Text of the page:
|Македонски јазик |
|Native to||Republic of North Macedonia, Greece, Australia, Serbia, Albania, Germany, France, Italy, United States, Canada Turkey|
|1.6 - 3 million|
|Cyrillic (Macedonian variant)|
Official language in
recognised as minority language in parts of:
Bosnia and Herzegovina
|Regulated by||Macedonian Language Institute "Krste Misirkov" at the Ss. Cyril and Methodius University of Skopje|
Countries with significant Macedonian-speaking populations
Macedonian language (Macedonian: Македонски јазик, romanized: Makedonski jazik) is a Eastern South Slavic language spoken mainly in Macedonia and other parts of the Balkan, including South-West Bulgaria, Northern Greece and Eastern Albania. Some estimate that there are around 3 million speakers in the world.
Distrubution[change | change source]
the Macedonian language was formed from the speeches of the Macedonian tribes that inhabited the territory of Macedonia, so they are deep in the territories of today's Greece and Albania, but with the very development of the states of that region narrowed down and the Macedonian dialects in those parts slowly began to be replaced by other languages. Today in Albania, the Macedonian language is spoken mostly in Mala Prespa, Golo Brdo and almost all border areas with the Republic of Macedonia. In Aegean Macedonia, the Macedonian language is spoken mostly in Voden and Lerin prefectures, but also in other towns and villages in Aegean Macedonia. In Bulgaria, the Macedonian language is spoken in Pirin Macedonia and in Serbia it is spoken in the border region with Macedonia and in the Gora area of Kosovo.
The Macedonian speech around Thessaloniki was the basis for the formation of the Old Slavic language and literacy. What characterizes the history of the Macedonian language is its radical change that occurred from the 10th century onwards. Similar changes affected the Bulgarian language and the eastern dialects of the Serbian language. Those fundamental changes led to a small sharing of grammatical features between the Old Slavic and Macedonian languages, so as a result the Macedonian recension of the Old Slavic language was created. Well-known centers of Macedonian review are the Ohrid Literary School and the Lesnov Literary School.
History[change | change source]
In terms of Macedonian historians the history of the language is divided as the following periods:
- First appearance and documentation: IX — XI c.
- Macedonian dialects influence on Old Slavonic: XII and XIII c.
- Church Slavonic written language from the Macedonian dialcets and from a mixed type: XIV and XVIII c.
- beginning of the Macedonian literary language (the appearance of the National Revival during Ottoman rule): XVI century.
- discussion about the appearance and basis of the modern written language for Macedonians: second half of the XIX century.
- first attempt of standardization of the modern Macedonian language from the book "On Macedonian Matters" by Krste Misirkov from 1903.
- Final standardization of the language from 1944 and 1945.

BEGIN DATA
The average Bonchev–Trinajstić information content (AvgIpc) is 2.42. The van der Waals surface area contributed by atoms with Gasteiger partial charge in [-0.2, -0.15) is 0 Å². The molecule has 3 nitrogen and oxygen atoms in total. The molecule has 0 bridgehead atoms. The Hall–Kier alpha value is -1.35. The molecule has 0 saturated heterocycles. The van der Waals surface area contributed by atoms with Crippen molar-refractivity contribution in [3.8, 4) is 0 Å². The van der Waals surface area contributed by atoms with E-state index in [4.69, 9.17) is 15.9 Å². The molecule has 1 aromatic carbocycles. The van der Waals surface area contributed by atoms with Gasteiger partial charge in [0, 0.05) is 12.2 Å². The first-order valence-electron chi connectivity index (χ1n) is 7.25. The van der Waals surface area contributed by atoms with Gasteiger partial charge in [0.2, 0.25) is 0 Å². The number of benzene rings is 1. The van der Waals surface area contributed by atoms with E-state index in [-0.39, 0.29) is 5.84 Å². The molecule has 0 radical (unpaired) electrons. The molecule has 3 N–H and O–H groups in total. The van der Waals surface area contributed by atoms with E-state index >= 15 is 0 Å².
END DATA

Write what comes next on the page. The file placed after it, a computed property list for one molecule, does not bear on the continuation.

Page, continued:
Early Period[change | change source]
The Macedonian languages early began to develop certain features that set them apart as a whole in relation to the languages of the neighboring South Slavic languages.
One such feature is the replacement of the hard sign, such as: Ъ > о, Ь > е (сон, темно). This change occurred in the 10th century and is quite represented in Old Slavic texts of Macedonian origin. Unlike Macedonian, in Serbian and Croatian these vowels merged into one sound - a (сан, дан), while in Bulgarian they merged into Ъ with the difference that before Ь the soft pronunciation of the consonant (сън, дън) was kept.
The Macedonian language also showed a special development in relation to nasal consonants. Here the vocalization of the hard sign appeared and the change of nasal consonants are chronologically and as a result separate phenomena. At the same time, it was only in the Macedonian language that Ѧ was equated with Ѣ, after the loss of the nasal consonant, so that in the texts from the 12th century and the 13th century there were examples such as: пѦтель for пѢтель, сѢмѢ for сѢмѦ, etc. In other words, this development went like this: Ѧ > Ѣ (ä)> is. In some West Macedonian dialects, especially in Pogradec and Gorica in Albania, the pronunciation with ä is still preserved, so we have: рʲäka for river.
Attempts of codifying a Macedonian language[change | change source]
The idea of standardization of the Macedonian language has its roots in the 19th century, but the first serious attempt at a scientific approach was the publication of the book "On Macedonian Matters" by Krste Petkov Misirkov in 1903, on the basis of which in 1945 and the standardization of the modern Macedonian language was carried out. This book was criticized by the Bulgarian public, because around the time the Bulgarian propaganda was trying to push the theory that the Macedonian language and people were Bulgarians, so it was immediately seized and destroyed. Only a few copies remained, one of which was found by K. Nedelkovski in the Sofia library.